Floats sink to 11-year low as City falls silent

Com­pa­nies shun mar­ket as Covid pres­sures and ris­ing scru­tiny see firms turn to pri­vate eq­uity ‘wall of cash’

The Daily Telegraph - Business - - Front Page - By Lucy Bur­ton and Michael O’Dwyer

THE num­ber of floats in Lon­don has plunged to an eleven-year low as bat­tered firms shun the stock mar­ket and seek sup­port from pri­vate eq­uity barons to sur­vive the Covid melt­down.

There have been just six ini­tial public of­fer­ings so far this year ac­cord­ing to data provider Refini­tiv, rais­ing £647m – the low­est both by num­ber and value since the fi­nan­cial cri­sis in 2009.

By con­trast, com­pa­nies have raised £27.5bn through 80 Bri­tish pri­vate eq­uity fundrais­ings as they seek an al­ter­na­tive so­lu­tion where there is less public scru­tiny over bosses’ pay and their ac­counts.

Ex­perts said the fig­ures in­di­cate a long-term shift which could mean a gen­er­a­tion of promis­ing busi­nesses never go public, with mil­lions of re­tail in­vestors and work­place pen­sion funds miss­ing out on their growth as a re­sult.

The change will raise fresh ques­tions over the fu­ture of the City as it strug­gles to re­group fol­low­ing Covid and Brexit. Pri­vate eq­uity-run com­pa­nies are more likely to come un­der for­eign con­trol and could be weighed down with a moun­tain of debt by their new own­ers. Alex Ham, the co-head of City bro­ker Nu­mis, said the list­ings mar­ket has all but shut down due to the coro­n­avirus cri­sis al­though in­ter­est is start­ing to re­turn.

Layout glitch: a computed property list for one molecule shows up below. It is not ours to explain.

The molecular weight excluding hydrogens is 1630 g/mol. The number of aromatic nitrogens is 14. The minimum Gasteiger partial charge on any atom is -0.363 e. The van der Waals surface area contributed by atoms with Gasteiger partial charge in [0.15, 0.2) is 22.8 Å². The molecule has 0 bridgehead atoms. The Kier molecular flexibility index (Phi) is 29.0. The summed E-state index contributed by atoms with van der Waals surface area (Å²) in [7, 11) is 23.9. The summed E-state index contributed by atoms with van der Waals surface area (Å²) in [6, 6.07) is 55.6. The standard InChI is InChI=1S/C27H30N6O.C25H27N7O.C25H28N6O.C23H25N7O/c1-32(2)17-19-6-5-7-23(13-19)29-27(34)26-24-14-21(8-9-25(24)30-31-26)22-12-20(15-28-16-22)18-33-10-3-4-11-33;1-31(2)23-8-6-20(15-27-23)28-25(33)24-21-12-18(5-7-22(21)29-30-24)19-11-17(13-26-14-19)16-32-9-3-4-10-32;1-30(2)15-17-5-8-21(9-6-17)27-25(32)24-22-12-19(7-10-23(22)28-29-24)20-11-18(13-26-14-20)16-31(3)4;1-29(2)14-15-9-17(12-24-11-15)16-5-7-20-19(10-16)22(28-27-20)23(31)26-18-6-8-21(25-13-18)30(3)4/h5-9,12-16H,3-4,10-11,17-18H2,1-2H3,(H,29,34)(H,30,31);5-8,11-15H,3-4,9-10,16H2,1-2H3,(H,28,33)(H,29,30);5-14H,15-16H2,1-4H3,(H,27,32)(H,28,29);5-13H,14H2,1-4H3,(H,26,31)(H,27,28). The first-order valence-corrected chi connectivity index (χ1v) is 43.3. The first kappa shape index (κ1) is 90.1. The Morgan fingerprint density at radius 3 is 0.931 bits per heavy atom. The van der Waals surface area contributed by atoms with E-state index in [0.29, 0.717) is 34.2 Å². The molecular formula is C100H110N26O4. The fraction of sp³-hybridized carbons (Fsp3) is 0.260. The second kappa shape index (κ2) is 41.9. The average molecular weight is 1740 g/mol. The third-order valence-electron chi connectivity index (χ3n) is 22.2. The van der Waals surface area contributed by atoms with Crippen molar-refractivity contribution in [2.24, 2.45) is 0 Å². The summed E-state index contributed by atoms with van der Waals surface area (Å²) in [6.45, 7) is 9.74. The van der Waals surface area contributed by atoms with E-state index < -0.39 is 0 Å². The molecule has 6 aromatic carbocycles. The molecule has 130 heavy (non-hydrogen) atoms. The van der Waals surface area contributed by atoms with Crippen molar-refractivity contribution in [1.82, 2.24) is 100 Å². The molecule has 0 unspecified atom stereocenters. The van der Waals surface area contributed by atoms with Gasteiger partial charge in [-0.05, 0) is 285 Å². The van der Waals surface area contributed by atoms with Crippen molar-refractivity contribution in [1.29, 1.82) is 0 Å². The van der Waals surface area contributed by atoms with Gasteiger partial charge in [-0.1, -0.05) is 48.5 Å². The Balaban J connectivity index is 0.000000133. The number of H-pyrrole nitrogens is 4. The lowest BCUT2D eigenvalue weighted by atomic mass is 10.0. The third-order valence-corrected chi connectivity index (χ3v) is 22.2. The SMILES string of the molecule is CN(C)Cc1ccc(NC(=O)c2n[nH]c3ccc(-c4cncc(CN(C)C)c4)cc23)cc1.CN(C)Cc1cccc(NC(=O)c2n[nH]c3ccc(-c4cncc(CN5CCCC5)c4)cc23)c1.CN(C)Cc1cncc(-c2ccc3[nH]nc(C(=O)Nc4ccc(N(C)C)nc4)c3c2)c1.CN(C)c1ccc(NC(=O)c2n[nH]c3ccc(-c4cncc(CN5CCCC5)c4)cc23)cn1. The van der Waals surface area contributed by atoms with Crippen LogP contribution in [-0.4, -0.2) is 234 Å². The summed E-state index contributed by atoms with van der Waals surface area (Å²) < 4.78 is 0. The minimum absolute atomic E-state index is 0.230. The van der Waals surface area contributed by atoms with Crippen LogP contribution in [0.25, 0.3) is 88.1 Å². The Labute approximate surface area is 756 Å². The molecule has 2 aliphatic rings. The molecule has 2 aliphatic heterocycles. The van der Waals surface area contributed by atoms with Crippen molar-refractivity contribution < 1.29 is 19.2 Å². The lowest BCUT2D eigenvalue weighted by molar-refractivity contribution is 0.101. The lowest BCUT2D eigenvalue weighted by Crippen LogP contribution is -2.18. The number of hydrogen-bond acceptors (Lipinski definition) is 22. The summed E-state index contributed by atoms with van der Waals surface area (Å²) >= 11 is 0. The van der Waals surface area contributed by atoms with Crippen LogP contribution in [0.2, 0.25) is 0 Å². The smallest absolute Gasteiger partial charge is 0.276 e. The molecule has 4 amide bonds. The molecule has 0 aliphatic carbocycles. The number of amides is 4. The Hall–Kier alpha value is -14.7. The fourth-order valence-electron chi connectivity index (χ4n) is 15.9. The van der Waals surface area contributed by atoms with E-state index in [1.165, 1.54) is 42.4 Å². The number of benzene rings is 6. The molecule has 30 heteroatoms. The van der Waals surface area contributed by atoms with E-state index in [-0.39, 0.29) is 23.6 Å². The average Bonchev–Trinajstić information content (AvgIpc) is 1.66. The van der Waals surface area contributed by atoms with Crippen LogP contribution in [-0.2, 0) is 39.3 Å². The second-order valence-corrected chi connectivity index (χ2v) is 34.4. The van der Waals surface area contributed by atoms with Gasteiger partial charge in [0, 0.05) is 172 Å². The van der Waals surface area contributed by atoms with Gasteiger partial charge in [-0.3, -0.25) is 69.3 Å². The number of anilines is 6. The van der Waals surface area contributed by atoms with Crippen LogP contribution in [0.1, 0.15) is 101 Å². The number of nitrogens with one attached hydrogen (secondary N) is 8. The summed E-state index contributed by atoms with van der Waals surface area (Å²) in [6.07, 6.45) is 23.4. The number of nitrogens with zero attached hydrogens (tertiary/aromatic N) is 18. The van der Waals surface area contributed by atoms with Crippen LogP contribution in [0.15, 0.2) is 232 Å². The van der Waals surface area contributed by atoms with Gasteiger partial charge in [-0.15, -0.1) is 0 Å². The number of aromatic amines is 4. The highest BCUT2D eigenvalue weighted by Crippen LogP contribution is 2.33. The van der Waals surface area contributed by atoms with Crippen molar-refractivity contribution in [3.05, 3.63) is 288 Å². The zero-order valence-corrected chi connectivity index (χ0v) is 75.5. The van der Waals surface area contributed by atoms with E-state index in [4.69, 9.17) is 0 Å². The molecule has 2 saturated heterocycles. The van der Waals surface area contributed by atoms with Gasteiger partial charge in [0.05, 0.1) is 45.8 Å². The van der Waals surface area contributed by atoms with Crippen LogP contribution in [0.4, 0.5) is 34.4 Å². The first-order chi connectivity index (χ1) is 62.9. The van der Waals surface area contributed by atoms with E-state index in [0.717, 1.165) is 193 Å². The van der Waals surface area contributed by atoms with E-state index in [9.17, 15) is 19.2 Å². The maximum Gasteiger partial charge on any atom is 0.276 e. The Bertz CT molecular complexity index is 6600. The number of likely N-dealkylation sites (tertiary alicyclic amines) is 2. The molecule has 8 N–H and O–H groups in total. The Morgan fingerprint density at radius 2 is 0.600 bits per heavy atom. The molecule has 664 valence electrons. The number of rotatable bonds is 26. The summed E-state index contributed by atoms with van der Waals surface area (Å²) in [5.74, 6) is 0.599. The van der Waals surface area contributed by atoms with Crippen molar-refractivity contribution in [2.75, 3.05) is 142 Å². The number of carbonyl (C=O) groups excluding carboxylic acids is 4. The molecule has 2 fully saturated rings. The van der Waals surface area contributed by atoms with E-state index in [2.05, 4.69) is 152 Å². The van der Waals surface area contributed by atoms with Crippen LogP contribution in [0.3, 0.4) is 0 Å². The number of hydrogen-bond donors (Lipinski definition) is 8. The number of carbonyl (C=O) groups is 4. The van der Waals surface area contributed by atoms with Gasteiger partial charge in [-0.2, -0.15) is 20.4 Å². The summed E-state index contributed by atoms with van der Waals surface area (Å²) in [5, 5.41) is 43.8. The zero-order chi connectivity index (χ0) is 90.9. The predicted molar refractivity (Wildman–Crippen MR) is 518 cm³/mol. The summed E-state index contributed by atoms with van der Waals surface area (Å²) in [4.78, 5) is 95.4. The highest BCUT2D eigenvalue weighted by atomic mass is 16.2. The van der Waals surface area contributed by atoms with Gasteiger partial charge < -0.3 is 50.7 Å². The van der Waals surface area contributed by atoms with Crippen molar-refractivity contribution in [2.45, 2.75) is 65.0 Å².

But he added: “How­ever, there is clearly a struc­tural trend for com­pa­nies stay­ing pri­vate for longer and in some cases for­ever.

“It’s been ev­i­dent for some time but per­haps be­com­ing in­creas­ingly ap­par­ent in Europe.”

Nick O’Don­nell, a lawyer at Baker McKen­zie, said it is dif­fi­cult for com­pa­nies to en­tice in­vestors with hopes of fu­ture growth given the un­cer­tainty thrown up by the pan­demic and Brexit.

Board­rooms have also been snub­bing merger talks due to the un­cer­tainty, leav­ing bankers fac­ing their qui­etest year for deals since the cri­sis.

Asked about the rise of pri­vate eq­uity, Ja­son Zem­mel, a part­ner at City law firm CMS, said: “I can’t see any rea­son why it’s not go­ing to con­tinue.”

He said the com­bi­na­tion of a “wall of money” built up by pri­vate eq­uity funds keen to find in­vest­ments and a mar­ket where busi­nesses want to avoid red tape means the trend to­wards com­pa­nies seek­ing to use pri­vate money to grow is likely to con­tinue.

Pri­vate eq­uity firms around the world have a record $2.5 tril­lion (£1.9tril­lion) in so-called dry pow­der wait­ing to be in­vested.

Mr Zem­mel said ad­vis­ers are hav­ing a lot of dis­cus­sions about po­ten­tial pri­vate eq­uity in­vest­ments in the fi­nal months of the year.

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